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Chromium and Molybdenum – Comparison – Properties

This article contains comparison of key thermal and atomic properties of chromium and molybdenum, two comparable chemical elements from the periodic table. It also contains basic descriptions and applications of both elements. Chromium vs Molybdenum.

chromium and molybdenum - comparison

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Chromium - Properties - Price - Applications - Production

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Chromium and Molybdenum – About Elements


Chromium is a steely-grey, lustrous, hard and brittle metal which takes a high polish, resists tarnishing, and has a high melting point. A major development was the discovery that steel could be made highly resistant to corrosion and discoloration by adding metallic chromium to form stainless steel.


Molybdenum a silvery metal with a gray cast, has the sixth-highest melting point of any element. It readily forms hard, stable carbides in alloys, and for this reason most of world production of the element (about 80%) is used in steel alloys, including high-strength alloys and superalloys.

Chromium in Periodic Table

Molybdenum in Periodic Table

Source: www.luciteria.com

Chromium and Molybdenum – Applications


Chromium is one of the most important and indispensable industrial metals because of its hardness and resistance to corrosion. But it is used for more than the production of stainless steel and nonferrous alloys; it is also used to create pigments and chemicals used to process leather. In metallurgy, Chromium increases hardness, strength, and corrosion resistance. The strengthening effect of forming stable metal carbides at the grain boundaries and the strong increase in corrosion resistance made chromium an important alloying material for steel. Generally speaking, the concentration specified for most grades is approximately 4%. This level appears to result in the best balance between hardness and toughness. Chromium plays an important role in the hardening mechanism and is considered irreplaceable. At higher temperatures, chromium contributes increased strength. It is ordinarily used for applications of this nature in conjunction with molybdenum. The resistance of stainless steels is based on passivation. For passivation to occur and remain stable, the Fe-Cr alloy must have a minimum chromium content of about 11% by weight, above which passivity can occur and below which it is impossible.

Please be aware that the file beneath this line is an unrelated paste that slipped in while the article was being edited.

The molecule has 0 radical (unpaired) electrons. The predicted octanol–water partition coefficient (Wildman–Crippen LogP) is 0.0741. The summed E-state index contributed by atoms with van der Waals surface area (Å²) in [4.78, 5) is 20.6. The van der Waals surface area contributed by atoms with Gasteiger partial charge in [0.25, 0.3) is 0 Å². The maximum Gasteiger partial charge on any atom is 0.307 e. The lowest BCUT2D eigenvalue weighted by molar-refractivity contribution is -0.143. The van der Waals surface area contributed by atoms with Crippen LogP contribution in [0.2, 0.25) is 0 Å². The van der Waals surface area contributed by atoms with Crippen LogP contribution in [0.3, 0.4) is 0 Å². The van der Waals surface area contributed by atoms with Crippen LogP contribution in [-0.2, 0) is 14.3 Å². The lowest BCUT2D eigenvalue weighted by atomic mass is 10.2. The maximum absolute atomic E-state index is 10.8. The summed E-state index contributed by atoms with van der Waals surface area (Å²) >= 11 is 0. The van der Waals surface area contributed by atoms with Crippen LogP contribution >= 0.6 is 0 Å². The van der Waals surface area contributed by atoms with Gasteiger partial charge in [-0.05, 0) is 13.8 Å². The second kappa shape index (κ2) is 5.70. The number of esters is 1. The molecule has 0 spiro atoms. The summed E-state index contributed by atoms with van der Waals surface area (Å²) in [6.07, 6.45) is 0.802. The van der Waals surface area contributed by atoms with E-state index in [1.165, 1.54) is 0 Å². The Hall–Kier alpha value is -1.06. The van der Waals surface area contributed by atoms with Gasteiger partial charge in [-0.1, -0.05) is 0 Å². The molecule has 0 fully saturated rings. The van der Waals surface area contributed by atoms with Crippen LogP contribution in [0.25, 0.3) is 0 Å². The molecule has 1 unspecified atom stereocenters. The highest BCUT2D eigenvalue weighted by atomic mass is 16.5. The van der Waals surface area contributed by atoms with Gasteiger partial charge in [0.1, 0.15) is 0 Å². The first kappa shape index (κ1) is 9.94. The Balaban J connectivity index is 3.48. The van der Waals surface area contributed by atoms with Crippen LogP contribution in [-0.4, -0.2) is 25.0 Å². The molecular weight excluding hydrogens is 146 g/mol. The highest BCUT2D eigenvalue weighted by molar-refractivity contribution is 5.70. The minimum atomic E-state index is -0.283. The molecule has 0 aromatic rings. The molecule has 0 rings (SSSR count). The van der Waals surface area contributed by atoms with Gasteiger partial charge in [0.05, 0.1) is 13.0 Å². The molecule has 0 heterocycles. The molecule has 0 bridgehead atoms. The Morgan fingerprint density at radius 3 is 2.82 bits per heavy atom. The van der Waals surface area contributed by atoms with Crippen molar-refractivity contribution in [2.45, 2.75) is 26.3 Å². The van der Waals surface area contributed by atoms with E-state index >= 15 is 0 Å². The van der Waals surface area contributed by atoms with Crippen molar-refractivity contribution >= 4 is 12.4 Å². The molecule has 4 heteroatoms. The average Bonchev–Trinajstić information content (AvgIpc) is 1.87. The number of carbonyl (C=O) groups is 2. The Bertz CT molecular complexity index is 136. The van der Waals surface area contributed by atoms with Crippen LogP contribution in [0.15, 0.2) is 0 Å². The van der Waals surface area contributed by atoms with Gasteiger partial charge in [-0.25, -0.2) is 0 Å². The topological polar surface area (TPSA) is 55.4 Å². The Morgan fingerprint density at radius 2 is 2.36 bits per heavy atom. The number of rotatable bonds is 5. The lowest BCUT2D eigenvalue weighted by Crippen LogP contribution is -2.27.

About 86% of molybdenum produced is used in metallurgy, with the rest used in chemical applications. The estimated global use is structural steel 35%, stainless steel 25%, chemicals 14%, tool & high-speed steels 9%, cast iron 6%, molybdenum elemental metal 6%, and superalloys 5%. Molybdenum (about 0.50-8.00%) when added to a tool steel makes it more resistant to high temperature. Molybdenum increases hardenability and strength, particularly at high temperatures due to the high melting point of molybdenum. Molybdenum is unique in the extent to which it increases the high-temperature tensile and creep strengths of steel. Molybdenum anodes replace tungsten in certain low voltage X-ray sources for specialized uses such as mammography. The radioactive isotope molybdenum-99 is used to generate technetium-99m, used for medical imaging. The isotope is handled and stored as the molybdate.

Chromium and Molybdenum – Comparison in Table

Element Chromium Molybdenum
Density 7.14 g/cm3 10.28 g/cm3
Ultimate Tensile Strength 550 MPa 324 MPa
Yield Strength 131 MPa N/A
Young’s Modulus of Elasticity 279 GPa 329 GPa
Mohs Scale 8.5 5.5
Brinell Hardness 1120 MPa 1500 MPa
Vickers Hardness 1060 MPa 1530 MPa
Melting Point 1907 °C 2623 °C
Boiling Point 2671 °C 4639 °C
Thermal Conductivity 93.7 W/mK 138 W/mK
Thermal Expansion Coefficient 4.9 µm/mK 4.8 µm/mK
Specific Heat 0.45 J/g K 0.25 J/g K
Heat of Fusion 16.9 kJ/mol 32 kJ/mol
Heat of Vaporization 344.3 kJ/mol 598 kJ/mol